Mortgage rates set to rise again

The Freddie Mac weekly 30 year Fixed Rate Mortgage (FRM) report showed a further drop to 4.09% this week, but this number does not reflect the increase in interest rates late in the week (the Freddie Mac survey is based on mortgage rates from Monday to Wednesday each week and is published on Thursdays).

How has the mortgage rate moved recently?
The FRM moves most closely with the yield on the 10 year Treasury note (10T). Over the last 4 years the average spread – the difference between the FRM rate and the 10T yield – has averaged around 1.7%. Let’s see how the two rates have moved since the Election:

mortgage rates

Source: US Treasury, Freddie Mac

The yield on 10T increased after this week’s Freddie Mac survey, suggesting that the FRM will increase next week, back towards the 4.20 level.

Why did interest rates increase this week?
As the economy strengthens so the Federal Reserve will increase short-term interest rates. The Fed has indicated that it expects three rate increases in 2017, depending upon the strength of the economy. The Fed’s dual mandates are labor markets and inflation. Fed Chair Janet Yellen said this week: “The unemployment rate is now close to estimates of its longer-run normal level”, and “labor underutilization… has retraced nearly all of the steep run-up that occurred as a result of the recession.” As far as inflation is concerned, “we are now much closer to the FOMC’s 2 percent objective than we were just a year ago”.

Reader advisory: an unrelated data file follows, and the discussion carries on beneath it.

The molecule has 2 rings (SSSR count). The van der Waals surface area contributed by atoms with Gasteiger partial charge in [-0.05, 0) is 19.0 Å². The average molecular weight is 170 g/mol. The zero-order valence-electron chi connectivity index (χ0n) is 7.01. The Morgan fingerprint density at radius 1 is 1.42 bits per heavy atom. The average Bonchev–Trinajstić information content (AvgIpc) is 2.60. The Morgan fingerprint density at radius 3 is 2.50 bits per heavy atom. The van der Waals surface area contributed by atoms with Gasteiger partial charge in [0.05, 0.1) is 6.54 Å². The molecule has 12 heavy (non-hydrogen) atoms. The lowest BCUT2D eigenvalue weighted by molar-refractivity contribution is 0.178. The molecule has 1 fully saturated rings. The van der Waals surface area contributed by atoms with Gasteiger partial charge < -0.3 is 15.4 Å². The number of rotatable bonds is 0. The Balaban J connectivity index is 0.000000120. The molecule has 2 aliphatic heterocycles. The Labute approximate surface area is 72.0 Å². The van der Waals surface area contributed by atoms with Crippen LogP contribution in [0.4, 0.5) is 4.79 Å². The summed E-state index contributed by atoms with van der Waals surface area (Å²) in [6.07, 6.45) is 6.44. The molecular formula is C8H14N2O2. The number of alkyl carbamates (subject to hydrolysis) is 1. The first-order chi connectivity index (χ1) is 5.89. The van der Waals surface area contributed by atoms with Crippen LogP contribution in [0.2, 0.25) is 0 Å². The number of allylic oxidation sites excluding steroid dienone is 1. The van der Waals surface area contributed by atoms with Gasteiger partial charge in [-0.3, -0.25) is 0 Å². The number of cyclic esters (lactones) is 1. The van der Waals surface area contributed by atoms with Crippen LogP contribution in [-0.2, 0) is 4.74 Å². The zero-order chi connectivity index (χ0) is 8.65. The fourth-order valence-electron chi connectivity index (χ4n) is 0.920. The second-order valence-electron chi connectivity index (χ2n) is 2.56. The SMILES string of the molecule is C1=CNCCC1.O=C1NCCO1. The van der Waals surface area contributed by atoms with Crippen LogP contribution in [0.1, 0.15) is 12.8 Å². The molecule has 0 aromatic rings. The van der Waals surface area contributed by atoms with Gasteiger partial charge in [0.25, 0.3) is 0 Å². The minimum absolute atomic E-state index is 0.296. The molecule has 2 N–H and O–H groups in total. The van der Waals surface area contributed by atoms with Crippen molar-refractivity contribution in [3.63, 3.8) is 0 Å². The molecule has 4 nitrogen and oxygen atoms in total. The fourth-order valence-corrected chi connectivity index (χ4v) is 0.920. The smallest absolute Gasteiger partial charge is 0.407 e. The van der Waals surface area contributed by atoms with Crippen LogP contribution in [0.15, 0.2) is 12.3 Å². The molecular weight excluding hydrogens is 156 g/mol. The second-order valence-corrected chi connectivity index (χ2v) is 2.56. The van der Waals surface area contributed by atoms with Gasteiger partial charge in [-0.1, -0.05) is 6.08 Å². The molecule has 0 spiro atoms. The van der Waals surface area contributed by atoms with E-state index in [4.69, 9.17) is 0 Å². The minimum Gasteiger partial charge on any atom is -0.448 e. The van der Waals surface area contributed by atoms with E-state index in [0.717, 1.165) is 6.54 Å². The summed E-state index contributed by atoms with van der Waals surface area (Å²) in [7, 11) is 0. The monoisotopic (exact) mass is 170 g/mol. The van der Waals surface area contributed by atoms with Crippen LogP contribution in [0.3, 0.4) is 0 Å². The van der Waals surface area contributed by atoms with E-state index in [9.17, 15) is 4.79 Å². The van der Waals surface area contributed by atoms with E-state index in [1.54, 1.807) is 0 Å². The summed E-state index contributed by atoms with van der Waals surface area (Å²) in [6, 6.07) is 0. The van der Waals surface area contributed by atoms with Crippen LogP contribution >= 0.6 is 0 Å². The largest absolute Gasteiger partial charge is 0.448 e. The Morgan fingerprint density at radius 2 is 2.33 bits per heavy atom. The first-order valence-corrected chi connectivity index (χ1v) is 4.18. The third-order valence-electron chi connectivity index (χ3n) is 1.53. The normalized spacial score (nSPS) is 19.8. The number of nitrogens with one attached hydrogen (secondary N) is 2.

As HSH said in its weekly commentary: If employment is closing in on “full” and inflation on “target”, then there is not much reason for the Fed to hold off on changing policy before long.

What will drive mortgage rates from here?
While the Fed sets short-term interest rates (which directly impact credit card rates, auto loans and hone equity lines of credit), the market sets the rate on 10T, but as expectations increase for stronger economic growth and higher inflation, the yield on 10T is likely to continue to rise. Various forecasts have suggested that the yield could rise to 2.75% or even 3% by year end. Add 1.7% to that and you get an idea of where the FRM may be later this year:  4.45-4.7%.
As always,the problem with forecasts is that they predict the future which is uncertain, but current mortgage rates are historically low and, in a growing economy and rising housing market, at attractive levels.

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